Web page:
In today’s NY Post, I express my concern for a State Supreme Court decision invalidating the state’s civil confinement law for sexual predators. During the Democratic primary campaign for Attorney General, then-Assemblyman Richard Brodsky slammed then-Senator, now state Attorney General, Eric Schneiderman for failing to vote for the law in 2007.

Last month, the state judicial pay commission approved raising judges’ salaries. Reflexively, some judges and the bar association said the raises were too low to attract and retain talented jurists. Public reaction has been muted.

The public may have second thoughts now that Bronx Supreme Court Justice Colleen Duffy has ordered the state to release a potentially dangerous sex offender because of a flaw in the state’s civil confinement law.

New York Post Updated: Fri., Sep. 9, 2011, 4:59 AM

Protecting New York from pervs

A Bronx Supreme Court justice has ordered the state to release a potentially dangerous sex offender because of an alleged flaw in the state’s civil-confinement law. Is it too late to have some words with the commission that just recommended a pay raise for New York’s judges?
The law allows the civil confinement of dangerous sexual predators who have finished a prison sentence — but Judge Colleen Duffy declared it unconstitutional last month, and a federal court made a similar ruling in March. Both decisions must be overruled for the law to stand.
The Sex Offender Management and Treatment Act took effect in April 2007. It was enacted to protect the public, reduce repeat offenses and ensure that sexual predators get mental-health treatment.
Though perhaps the toughest such law in the nation, it is punitive neither in intent nor effect. As a legislator, I co-sponsored the bill because it was a tough, effective way to safeguard our children and our communities.
To avoid concerns about the constitutionality of detaining sex offenders beyond the terms of their criminal sentence, the law ensures due process when deciding civil confinement:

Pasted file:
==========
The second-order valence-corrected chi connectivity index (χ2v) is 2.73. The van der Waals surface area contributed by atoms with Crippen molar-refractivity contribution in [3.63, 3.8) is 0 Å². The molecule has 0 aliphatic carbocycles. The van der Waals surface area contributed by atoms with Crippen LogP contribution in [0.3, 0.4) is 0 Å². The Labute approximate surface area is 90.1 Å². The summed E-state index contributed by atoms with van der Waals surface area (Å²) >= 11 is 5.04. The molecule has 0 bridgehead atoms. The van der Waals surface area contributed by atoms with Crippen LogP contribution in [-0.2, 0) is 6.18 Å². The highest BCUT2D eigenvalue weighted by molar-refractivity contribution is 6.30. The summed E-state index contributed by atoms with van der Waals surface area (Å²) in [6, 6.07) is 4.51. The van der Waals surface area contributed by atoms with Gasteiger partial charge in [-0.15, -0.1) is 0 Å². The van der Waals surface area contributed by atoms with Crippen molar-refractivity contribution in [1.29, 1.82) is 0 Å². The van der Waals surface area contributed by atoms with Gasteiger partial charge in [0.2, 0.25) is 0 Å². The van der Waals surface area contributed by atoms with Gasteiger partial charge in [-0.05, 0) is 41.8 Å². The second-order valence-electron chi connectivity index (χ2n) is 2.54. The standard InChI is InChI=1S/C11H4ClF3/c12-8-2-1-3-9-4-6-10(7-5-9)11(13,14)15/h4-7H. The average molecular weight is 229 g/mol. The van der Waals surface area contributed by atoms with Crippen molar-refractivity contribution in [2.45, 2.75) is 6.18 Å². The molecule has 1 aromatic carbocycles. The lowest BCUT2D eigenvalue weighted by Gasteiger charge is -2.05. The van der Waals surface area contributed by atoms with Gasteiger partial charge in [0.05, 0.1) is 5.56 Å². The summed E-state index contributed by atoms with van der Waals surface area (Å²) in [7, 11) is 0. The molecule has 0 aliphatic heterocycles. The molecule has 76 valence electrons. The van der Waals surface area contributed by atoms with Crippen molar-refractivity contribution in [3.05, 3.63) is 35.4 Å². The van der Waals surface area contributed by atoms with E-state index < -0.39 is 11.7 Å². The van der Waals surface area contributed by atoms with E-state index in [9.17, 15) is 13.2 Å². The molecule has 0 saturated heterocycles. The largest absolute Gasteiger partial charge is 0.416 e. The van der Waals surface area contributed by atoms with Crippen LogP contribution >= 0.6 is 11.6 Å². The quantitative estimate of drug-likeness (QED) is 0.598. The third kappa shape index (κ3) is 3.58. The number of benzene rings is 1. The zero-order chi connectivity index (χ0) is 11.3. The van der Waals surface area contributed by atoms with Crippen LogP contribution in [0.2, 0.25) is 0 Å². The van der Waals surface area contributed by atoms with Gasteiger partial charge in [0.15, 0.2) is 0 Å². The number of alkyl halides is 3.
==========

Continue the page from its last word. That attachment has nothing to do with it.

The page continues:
A person is entitled to a jury trial and the state must prove that the detained person is a sex offender who suffers from a mental abnormality.
But few sex offenders are choosing trial before confinement. During the law’s first year, 92 percent of sex offenders civilly confined had agreed to confinement in a mental institution following release from prison.
Judge Duffy’s gripe? The law keeps the sex offender confined pending that civil trial, with no other options.
Without missing a beat, legal advocates suggest that the Legislature revise the law to let judges allow less restrictive conditions than civil confinement, or to let some sex offenders to be placed in strict, intensive supervision until the outcome of their civil trials.
[Attorney General Eric] Schneiderman, who opposed civil confinement as a senator, has yet to file notice to appeal Judge Duffy’s ruling, though he is appealing the federal ruling.
It is hard to muster sympathy for arguments about due process and the civil liberties of convicted sex offenders detained for psychiatric treatment beyond their criminal sentences.
A couple of the men now being held under SOMTA are refusing to cooperate in their treatment pending their day in court. Apparently, they object to being stigmatized as sexual predators. I’m sure their victims would neither agree nor care.
The law safeguards the due-process rights of those sex offenders reviled as “the worst of the worst.” Civil confinement safeguards the rights of victims and protects the public from these sexual predators.
Schneiderman must appeal Judge Duffy’s dangerous ruling.

Note: The Attorney General’s office filed its notice of appeal on August 10. I apologize for the oversight. I hope that the Attorney General is successful in his appeal. The state and the courts have an interest in protecting public safety.